But seriously, what word should I use instead of a SEWER?
I saw some people use the word SEWIST. And I used it a few times but my spell checker doesn’t agree with this word and underlines it with a red line, it seems to be a newer addition to the English language that did not yet reach notoriety. Maybe SEAMSTRESS? The definition is “a woman who sews, especially one who earns her living by sewing”. It is not really my case, I am mostly spending money when I sew. And in the modern world this is no longer politically correct, what about the men that sew?
What about Tailoress? – a woman “whose occupation is making fitted clothes such as suits, pants, and jackets to fit individual customers.” It doesn’t sound very promising either because we sew many things for the home also. Modern society created so many amazing things in the world of sewing. Can we create some really nice word for people who sew and use it?
So, I need to know your opinion. Here is a poll where you can vote.
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Below you can see a list of my popular tutorials.
Over the years I discovered many ways to sew faster and to get professional results. I am going to share them with you in this list.
Sewing is often a slow process. It is so easy to let your imagination wander when you are choosing a design for your new dress, or fabric and a pattern to use in your next project. It takes a lot of time also to prepare the pattern, cut the fabric, sew all seams and press them. And usually we can’t sew all day long.
So I am always looking for ways to be more efficient and sew faster. I don’t want to stay with one project for a few weeks, I noticed actually that the less time it takes from an idea to the result the more I am enjoying the process and I am also more satisfied with my garment.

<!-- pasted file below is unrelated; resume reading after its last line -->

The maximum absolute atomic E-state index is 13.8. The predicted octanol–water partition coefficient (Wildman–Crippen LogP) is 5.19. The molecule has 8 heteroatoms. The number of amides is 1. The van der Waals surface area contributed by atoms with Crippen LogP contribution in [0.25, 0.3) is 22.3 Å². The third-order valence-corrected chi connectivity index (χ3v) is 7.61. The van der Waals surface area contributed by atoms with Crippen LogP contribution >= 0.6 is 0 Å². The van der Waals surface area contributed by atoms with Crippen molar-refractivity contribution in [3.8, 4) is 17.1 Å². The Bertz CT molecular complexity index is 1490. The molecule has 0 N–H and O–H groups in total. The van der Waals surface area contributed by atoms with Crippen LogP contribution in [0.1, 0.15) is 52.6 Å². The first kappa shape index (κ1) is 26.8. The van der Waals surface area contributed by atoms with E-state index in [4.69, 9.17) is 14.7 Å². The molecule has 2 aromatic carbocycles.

There are many different types of silk fabric and it is very easy to get confused with all of them. It depends on the type of weaving, quality of silk threads, the country where silk was manufactured, and many other factors. You can’t easily find many kinds of pure silk in fabric stores ( like Joann fabrics in USA and Fabricland in Canada for example) to compare them, touch them and feel the difference.
To me, the most distinguished types of silk are Charmeuse, Dupioni, Chiffon, Organza, Velvet, Raw Silk, Jersey Silk, Silk Mesh. I have all of them and can see the dissimilarity.
But I am really puzzled about other types of natural silk fabric like Shantung, Georgette, Crepe, Satin, Habotai, Crepe de China, China Silk, Noil, Taffeta, Brocade, Broadcloth, Faille, Duchess Satin, etc. So let’s try to research more and define them.
Did you ever want to make a leather purse yourself? I always wanted but I thought it will be too complicated. But it turned out nothing could be further from the truth.
I made this lovely little leather purse and got lots of compliments. One of my friends even said that it’s absolutely the most beautiful purse she has ever seen. Well, it’s unique and I have never come across anything like it in stores. So I am excited to show it off!
I decided to publish this tutorial how you can make the purse too because many of my friends showed interest.
In this article, I want to take you into my workshop and describe in detail how I made this blue dress. I will discuss how to get inspired, how to choose a fabric and a pattern for sewing projects, how to cut and sew the dress. I can’t bring it down to “5 simple steps” or “a 3-hour sewing project”; there are plenty of such posts out there, but this is not one of them. I didn’t strive for simplicity with this project.